While I initially approached this scone with utter apprehension, it is with joy that I report of the fine victory that this odd concoction has achieved. Once again retaining splendid crunch and soft inners, this scone holds a fine balance between the bitterness of the sizable green sage leaves within the scone and the granulated sugar on top of it. The apple taste is mild but enjoyable. It should be noted that this is not a perfect scone, as the crust could be even crunchier and the inside is a tad dry.
Still, overall, this is an exceptional scone. Both original and highly tasty!
If there is one thing that Kayak’s does well, it is make their scones exquisitely crunchy. This is, perhaps, the single most critical element in determining the quality of a scone. Hence, the crunchiness should never be overlooked. The pleasant size remains, as does the soft inners. It is quite pleasing to find full blueberry bits interspersed throughout and to taste a variety of flavors, including what may well be mild nutty undertones as well as a distinct taste of, what I believe to be, wheat.
A truly consistent scone. Moreover, the lack of frosting makes this scone a far more sustainable, if slightly banal, adventure.
Lemon Raspberry Scone (on the right)
Before reviewing this scone, two things should be made clear. First, I ate the two scones reviewed in part 1 and 2 sequentially, beginning with the Lemon Raspberry scone. This is simply an unacceptable methodology, as it skews the results, and, therefore, this approach will never be repeated from now on. Second, I have a long history with these scones. Hence, lofty expectations abound. Let’s see how the first scone holds up.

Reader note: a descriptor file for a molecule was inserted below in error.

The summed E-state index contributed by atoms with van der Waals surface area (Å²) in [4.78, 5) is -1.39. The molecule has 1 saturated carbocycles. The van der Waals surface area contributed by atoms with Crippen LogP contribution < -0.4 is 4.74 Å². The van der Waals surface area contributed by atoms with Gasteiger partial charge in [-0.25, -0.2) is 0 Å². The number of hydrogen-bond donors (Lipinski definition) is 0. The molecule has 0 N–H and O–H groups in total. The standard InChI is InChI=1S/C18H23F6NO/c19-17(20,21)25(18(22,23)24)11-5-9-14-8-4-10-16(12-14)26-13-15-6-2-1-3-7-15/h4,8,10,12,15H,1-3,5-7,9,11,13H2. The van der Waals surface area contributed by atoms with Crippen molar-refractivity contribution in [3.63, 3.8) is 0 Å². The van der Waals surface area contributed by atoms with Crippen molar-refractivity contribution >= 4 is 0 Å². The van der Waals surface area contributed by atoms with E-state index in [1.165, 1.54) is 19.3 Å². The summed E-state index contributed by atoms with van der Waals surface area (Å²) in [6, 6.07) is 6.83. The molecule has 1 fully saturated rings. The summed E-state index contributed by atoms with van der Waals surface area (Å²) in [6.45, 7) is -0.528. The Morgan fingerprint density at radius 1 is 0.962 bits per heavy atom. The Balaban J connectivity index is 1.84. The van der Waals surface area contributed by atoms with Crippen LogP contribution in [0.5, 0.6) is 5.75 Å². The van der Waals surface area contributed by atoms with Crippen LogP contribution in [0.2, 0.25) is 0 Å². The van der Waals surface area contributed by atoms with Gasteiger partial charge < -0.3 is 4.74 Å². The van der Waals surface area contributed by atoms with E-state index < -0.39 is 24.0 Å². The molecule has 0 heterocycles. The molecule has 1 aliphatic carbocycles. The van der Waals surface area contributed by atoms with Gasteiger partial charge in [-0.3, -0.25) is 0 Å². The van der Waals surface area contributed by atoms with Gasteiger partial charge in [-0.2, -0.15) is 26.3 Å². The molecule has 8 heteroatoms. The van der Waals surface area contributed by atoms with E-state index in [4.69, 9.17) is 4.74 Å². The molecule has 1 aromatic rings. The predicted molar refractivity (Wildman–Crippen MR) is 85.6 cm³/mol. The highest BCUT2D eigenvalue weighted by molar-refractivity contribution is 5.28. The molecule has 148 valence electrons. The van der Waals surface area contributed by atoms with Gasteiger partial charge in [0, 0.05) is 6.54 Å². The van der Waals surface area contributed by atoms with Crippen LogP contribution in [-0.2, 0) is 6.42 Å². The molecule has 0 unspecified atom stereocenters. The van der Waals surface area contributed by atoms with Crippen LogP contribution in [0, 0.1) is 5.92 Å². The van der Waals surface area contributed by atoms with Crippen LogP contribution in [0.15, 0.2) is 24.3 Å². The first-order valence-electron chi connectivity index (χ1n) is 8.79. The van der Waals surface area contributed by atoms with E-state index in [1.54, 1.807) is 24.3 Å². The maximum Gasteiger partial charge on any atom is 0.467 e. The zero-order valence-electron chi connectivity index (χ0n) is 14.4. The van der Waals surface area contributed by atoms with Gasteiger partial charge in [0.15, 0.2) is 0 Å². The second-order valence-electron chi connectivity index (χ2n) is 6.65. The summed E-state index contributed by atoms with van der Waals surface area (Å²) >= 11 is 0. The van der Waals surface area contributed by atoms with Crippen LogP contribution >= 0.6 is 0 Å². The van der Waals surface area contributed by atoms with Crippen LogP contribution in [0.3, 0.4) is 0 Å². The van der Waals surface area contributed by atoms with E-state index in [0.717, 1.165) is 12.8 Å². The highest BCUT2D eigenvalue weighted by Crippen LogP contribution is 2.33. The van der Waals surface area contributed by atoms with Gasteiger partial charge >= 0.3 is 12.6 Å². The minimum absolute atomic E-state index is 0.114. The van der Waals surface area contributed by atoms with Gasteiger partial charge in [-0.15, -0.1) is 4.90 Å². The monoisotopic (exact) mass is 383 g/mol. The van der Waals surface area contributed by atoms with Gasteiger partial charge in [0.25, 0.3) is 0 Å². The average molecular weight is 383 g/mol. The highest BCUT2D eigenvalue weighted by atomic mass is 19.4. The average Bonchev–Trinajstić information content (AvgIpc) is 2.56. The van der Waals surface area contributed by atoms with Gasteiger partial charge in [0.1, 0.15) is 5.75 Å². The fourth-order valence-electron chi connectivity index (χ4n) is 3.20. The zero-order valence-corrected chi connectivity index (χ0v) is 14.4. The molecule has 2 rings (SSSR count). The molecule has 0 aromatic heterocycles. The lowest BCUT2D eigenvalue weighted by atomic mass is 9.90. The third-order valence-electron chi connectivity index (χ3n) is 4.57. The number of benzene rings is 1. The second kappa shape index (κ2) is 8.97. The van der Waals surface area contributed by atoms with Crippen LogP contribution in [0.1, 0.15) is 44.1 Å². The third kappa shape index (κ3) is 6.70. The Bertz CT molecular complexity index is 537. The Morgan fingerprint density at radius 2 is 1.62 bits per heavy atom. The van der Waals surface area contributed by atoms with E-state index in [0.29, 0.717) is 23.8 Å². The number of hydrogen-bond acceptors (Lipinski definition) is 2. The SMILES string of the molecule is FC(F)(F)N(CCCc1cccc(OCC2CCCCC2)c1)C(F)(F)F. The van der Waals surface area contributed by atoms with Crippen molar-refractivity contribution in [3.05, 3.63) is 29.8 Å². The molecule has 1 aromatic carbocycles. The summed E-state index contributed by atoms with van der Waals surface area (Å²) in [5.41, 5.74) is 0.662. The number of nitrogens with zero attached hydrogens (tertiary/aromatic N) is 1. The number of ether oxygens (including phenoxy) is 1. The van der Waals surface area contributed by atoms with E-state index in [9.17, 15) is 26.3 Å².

The formula for this scone has clearly changed since I last enjoyed it mere months ago. The glorious crunch of the outside remains, but it is quite literally inundated with sugar. One cannot consume this much sugar regularly, diminishing my desire to return to this scone in the future. Moving on, the scone is of tremendous size and the insides are exceptionally soft. There are raspberry seeds interspersed, but the flavor is lacking. One expects fruit chunks with scones, and it is impossible to ignore that there are none.
The sugariness of this scone turns each bite into a devilish guilty pleasure. Yet, like all guilty pleasures, this scone is followed by serious regret.
From the outset, I can tell that this is going to be a decent scone. The crunch is readily apparent by the scone’s exterior. At first, the lemon flavoring seems merely subtle, but, then, it quickly becomes unmistakable that the scone lacks even a scintilla of lemon flavor. Disregarding this perturbing fact, the inside of the scone is satisfyingly dense. There is adequate sweetness dispersed throughout and the overall size is acceptable.
It is evidently a quality pastry with an absolutely great texture. Sadly, it is also devoid of any flavor.
Cranberry Orange Scone
If I first need to ask if a scone is a scone, something is likely amiss. The outside is soft to the touch with minimal hardness, preparing me for the inevitable lack of crunch that I am to experience with the first bite. The innards are quite dense, but the distribution of cranberries is consistent. No outwardly visible sugar, but you can taste it in the scone. Still, the sweetness is off, almost as if it’s too sugary.
Nonetheless, it’s certainly passable, if unspectacular.